Having made a major step out of lockdown, we’re all hoping for a strong economic resurgence while avoiding another wave. Google Mobility data suggests that UK retail and recreation premises were still 27% less busy on the 6th of May than prior to the pandemic. However, that’s up from 60% less busy just before the reopening in England on the 12th of April. Did you try to squeeze in as many activities as possible, or are you more cautious in your return to ‘normality’?
At BIT we wanted to learn more about the role of economic narratives in our decision to go to the pub, the shop or the hairdresser.
Narratives are stories that spread through society and help us make sense of the world around us. Economic narratives may include stories about what’s going on in the economy, the role of government, and what other consumers and businesses are doing. Some economic narratives you may have heard on the grapevine include ‘people are going out in their droves to spend’ ‘or ‘it’s all about reigning in those purse strings’. These narratives are propagated through the media and social networks and can be enormously powerful in shifting people’s behaviour.
Words have the power to change economic outcomes. When the president of the European Central Bank Mario Draghi promised ‘we will do whatever it takes’ in the midst of the Euro crisis in 2012, he did not announce a single policy measure. Nonetheless, the market for government bonds reacted – investors calmed down and the risk premiums on 10-year bonds of distressed countries like Italy and Spain dropped sharply.
Figure 1. The market for government bonds reacted strongly to Mario Draghi’s speech.
To find out which role narratives could play in influencing consumer behaviour as we exit lockdown BIT ran an online experiment using our digital tool Predictiv. We asked participants to imagine a scenario in which almost all UK adults had received a vaccine and coronavirus restrictions were fully lifted. Before asking them how likely they were to engage in certain economic activities (e.g. going to a non-essential shop, a restaurant, a sports event) we showed them additional information, all based on recent news stories:
- One group saw a quote from Prof. Chris Whitty and Sir Patrick Vallance, saying that overseas travel and new variants mean COVID-19 will never be wiped out.
- A second group saw an optimistic quote from Bank of England Chief Economist Andy Haldane, suggesting the economy is poised to bounce back like a coiled spring.
- A third group was told about the activities of others, emphasising a rush on bookings for holidays, theatres and restaurants.
- A fourth control group did not receive any additional information.
Figure 2. Results from our experiment. Note that the group seeing information on the economic activity of others is not displayed here for simplicity. It performed very similarly to the Bank of England optimism group shown in green.
Intentions were lowest when the risk of variants was emphasised, but not much lower than in the control group that received no additional information.
This suggests the narrative of COVID risk is widespread and deeply ingrained in the thinking of many.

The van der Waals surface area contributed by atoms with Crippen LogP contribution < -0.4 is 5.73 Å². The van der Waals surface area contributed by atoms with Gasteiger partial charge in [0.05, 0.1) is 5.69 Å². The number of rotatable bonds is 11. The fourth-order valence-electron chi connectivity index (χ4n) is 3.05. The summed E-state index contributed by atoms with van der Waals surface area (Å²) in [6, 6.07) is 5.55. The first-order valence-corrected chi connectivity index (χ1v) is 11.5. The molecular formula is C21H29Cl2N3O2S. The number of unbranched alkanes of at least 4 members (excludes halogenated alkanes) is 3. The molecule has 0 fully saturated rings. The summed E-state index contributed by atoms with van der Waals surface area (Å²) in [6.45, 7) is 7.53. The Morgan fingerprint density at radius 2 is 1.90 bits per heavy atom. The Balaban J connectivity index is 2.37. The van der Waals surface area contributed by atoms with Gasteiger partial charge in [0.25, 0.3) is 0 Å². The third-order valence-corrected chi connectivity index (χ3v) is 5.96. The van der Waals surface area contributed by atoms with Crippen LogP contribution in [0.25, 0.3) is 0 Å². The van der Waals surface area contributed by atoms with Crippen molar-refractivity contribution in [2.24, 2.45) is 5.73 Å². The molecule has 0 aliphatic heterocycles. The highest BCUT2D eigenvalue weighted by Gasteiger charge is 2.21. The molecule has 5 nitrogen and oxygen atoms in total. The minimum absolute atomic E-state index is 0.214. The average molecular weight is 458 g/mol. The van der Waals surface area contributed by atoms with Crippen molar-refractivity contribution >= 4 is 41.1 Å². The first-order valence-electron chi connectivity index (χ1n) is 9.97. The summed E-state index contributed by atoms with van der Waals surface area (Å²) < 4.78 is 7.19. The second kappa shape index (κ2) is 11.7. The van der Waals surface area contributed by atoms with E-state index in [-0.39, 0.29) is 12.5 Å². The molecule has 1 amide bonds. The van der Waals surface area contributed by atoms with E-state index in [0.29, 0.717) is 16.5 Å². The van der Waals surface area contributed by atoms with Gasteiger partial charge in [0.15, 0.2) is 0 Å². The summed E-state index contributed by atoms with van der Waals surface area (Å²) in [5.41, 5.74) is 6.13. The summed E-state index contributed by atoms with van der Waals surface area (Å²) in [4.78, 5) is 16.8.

Behaviours in the context of the reopening are still malleable.
As shown in Figure 2, the optimistic Bank of England quote made people 11% more likely to say they would intend to visit a non-essential shop and 19% for indoor restaurants (compared to the control group).
We saw similarly high intentions among the group that was told about many others rushing back to the high street.
This is unlikely to just be short-term priming: the influence of stories about what others are doing is also clear from real-world field studies. A field study in China found that restaurant visits post-lockdown increased when people were told about the plans of their neighbours. Among the previously hesitant, this intervention increased restaurant visits by 37%. When people were given the truth about what others were doing – correcting the mistaken narrative that others were hesitant to go out – people saw this as a signal it was safer than they thought, and they revised their plans.
Our experiment not only shows the potential power of narratives, it also demonstrates that the impact of communications can be put to the test. Three things policymakers could do to harness the power of narratives are:
- Understand the narratives circulating across society. What are consumers and businesses hearing about the economy, how safe it is to go out, and how are they interpreting this? Are there key misperceptions that are influencing their decisions?
- Design policy with narratives in mind. The way policies are designed and implemented could initiate new narratives or reinforce existing ones. For example, financial incentives like the Restart Grant that encourage many businesses to re-open all at once could feed a narrative of ‘life going back to normal’.
- Test communications. We know the power of communications – but it is still largely seen as a form of art. Couldn’t it be a science as well? Policymakers and speechwriters should create multiple drafts and test how effective they are at shaping our beliefs and behaviour on what is safe to do.